Courtesy Reuters

Japan's Trade with the Netherlands Indies

JAPAN'S economic and political expansion southward is bringing her ever closer to the Netherlands East Indies. These islands, with a native population of some sixty-five millions, form one of the richest of all colonial domains; yet it is held by a nation which is one of the weakest, militarily speaking, in Europe. There may be no truth in recent reports that Japan and Germany have divided these islands into prospective spheres of influence. But that such rumors can be given credence in responsible quarters is evidence that the extent of Japanese economic penetration there is of political importance.

In terms of world trade the productivity of the Dutch East Indian empire, including as it does the islands of Sumatra, Borneo, Java, Dutch Guinea, Madura and Celebes, is enormous. Here is produced 99 percent of the world's supply of quinine, 50 percent of its wrapped tobacco, 20 percent of its copra and tin, and 11 percent of its petroleum. It has also been estimated that at the present rate of demand these islands could supply practically the entire rubber market. In addition, they export one-eighth of the world's tea requirements, some 80,000 tons of coffee annually, and much palm oil and sisal. They are also the principal source of such gums as benjamin and dammar, and of citronella, patchouli, lemon grass, and cajeput oils. Finally, they provide a good part of the world's rattan and large quantities of cloves, cinnamon, pepper and other spices.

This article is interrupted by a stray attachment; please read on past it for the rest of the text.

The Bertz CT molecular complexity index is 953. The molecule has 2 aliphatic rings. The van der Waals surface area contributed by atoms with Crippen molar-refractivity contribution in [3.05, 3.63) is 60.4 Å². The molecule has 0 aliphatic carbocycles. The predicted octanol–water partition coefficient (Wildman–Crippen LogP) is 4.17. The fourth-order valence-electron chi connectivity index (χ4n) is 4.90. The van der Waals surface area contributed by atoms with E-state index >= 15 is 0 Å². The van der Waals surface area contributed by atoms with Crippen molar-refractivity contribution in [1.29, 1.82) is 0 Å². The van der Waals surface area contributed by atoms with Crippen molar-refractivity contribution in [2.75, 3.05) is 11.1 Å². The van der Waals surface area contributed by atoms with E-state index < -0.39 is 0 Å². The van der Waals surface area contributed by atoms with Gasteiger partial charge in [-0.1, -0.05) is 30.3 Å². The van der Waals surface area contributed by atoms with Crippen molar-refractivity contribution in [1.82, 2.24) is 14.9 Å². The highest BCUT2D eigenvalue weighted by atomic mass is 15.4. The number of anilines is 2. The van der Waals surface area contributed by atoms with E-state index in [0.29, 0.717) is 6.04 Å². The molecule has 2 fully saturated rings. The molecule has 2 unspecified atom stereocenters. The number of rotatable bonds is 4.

For the present, Japanese penetration in this tropical empire is economic rather than political. Although Dutch colonial rule is one of iron, this is not altogether apparent to the native population, which for the moment appears to have small liking for the Japanese. The Dutch therefore have little fear that any project of these to secure the ownership of the islands will receive native support. But there is sentiment in favor of the idea of an independent native empire; and possibly Japanese strategy contemplates encouraging it at some future time. For the time

Loading, please wait...

Related Articles

This site uses cookies to improve your user experience. Click here to learn more.